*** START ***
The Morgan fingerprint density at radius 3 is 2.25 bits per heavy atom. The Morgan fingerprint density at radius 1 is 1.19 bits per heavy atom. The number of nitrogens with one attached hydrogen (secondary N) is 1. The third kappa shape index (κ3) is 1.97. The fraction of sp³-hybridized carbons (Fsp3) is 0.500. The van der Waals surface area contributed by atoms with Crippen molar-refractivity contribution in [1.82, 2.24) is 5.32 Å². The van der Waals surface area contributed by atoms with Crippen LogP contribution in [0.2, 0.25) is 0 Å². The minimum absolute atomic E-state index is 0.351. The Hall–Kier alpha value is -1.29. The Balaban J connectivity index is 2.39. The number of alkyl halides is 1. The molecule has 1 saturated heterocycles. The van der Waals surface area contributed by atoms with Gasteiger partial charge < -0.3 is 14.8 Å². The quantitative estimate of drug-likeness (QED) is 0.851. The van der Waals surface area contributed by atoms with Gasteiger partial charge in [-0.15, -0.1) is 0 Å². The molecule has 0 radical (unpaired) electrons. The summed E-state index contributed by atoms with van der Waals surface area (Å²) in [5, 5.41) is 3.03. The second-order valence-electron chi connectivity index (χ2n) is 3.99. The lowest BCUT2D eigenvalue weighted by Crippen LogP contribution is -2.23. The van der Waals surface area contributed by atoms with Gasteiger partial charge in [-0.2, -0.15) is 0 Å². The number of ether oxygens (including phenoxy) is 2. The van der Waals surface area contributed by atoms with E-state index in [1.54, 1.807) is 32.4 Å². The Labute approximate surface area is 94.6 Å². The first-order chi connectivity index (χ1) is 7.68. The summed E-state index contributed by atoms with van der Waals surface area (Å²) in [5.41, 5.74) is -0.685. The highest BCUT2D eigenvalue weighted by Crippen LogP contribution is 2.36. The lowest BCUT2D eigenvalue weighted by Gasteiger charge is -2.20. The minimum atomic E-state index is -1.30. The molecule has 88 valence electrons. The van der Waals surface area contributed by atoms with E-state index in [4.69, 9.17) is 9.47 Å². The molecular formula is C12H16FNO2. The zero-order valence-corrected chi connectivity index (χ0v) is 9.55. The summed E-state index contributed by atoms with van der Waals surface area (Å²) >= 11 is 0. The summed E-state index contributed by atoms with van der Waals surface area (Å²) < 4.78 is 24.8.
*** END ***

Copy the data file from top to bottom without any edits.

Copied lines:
The Morgan fingerprint density at radius 3 is 2.25 bits per heavy atom. The Morgan fingerprint density at radius 1 is 1.19 bits per heavy atom. The number of nitrogens with one attached hydrogen (secondary N) is 1. The third kappa shape index (κ3) is 1.97. The fraction of sp³-hybridized carbons (Fsp3) is 0.500. The van der Waals surface area contributed by atoms with Crippen molar-refractivity contribution in [1.82, 2.24) is 5.32 Å². The van der Waals surface area contributed by atoms with Crippen LogP contribution in [0.2, 0.25) is 0 Å². The minimum absolute atomic E-state index is 0.351. The Hall–Kier alpha value is -1.29. The Balaban J connectivity index is 2.39. The number of alkyl halides is 1. The molecule has 1 saturated heterocycles. The van der Waals surface area contributed by atoms with Gasteiger partial charge < -0.3 is 14.8 Å². The quantitative estimate of drug-likeness (QED) is 0.851. The van der Waals surface area contributed by atoms with Gasteiger partial charge in [-0.15, -0.1) is 0 Å². The molecule has 0 radical (unpaired) electrons. The summed E-state index contributed by atoms with van der Waals surface area (Å²) in [5, 5.41) is 3.03. The second-order valence-electron chi connectivity index (χ2n) is 3.99. The lowest BCUT2D eigenvalue weighted by Crippen LogP contribution is -2.23. The van der Waals surface area contributed by atoms with Gasteiger partial charge in [-0.2, -0.15) is 0 Å². The number of ether oxygens (including phenoxy) is 2. The van der Waals surface area contributed by atoms with E-state index in [1.54, 1.807) is 32.4 Å². The Labute approximate surface area is 94.6 Å². The first-order chi connectivity index (χ1) is 7.68. The summed E-state index contributed by atoms with van der Waals surface area (Å²) in [5.41, 5.74) is -0.685. The highest BCUT2D eigenvalue weighted by Crippen LogP contribution is 2.36. The lowest BCUT2D eigenvalue weighted by Gasteiger charge is -2.20. The minimum atomic E-state index is -1.30. The molecule has 88 valence electrons. The van der Waals surface area contributed by atoms with E-state index in [4.69, 9.17) is 9.47 Å². The molecular formula is C12H16FNO2. The zero-order valence-corrected chi connectivity index (χ0v) is 9.55. The summed E-state index contributed by atoms with van der Waals surface area (Å²) >= 11 is 0. The summed E-state index contributed by atoms with van der Waals surface area (Å²) < 4.78 is 24.8.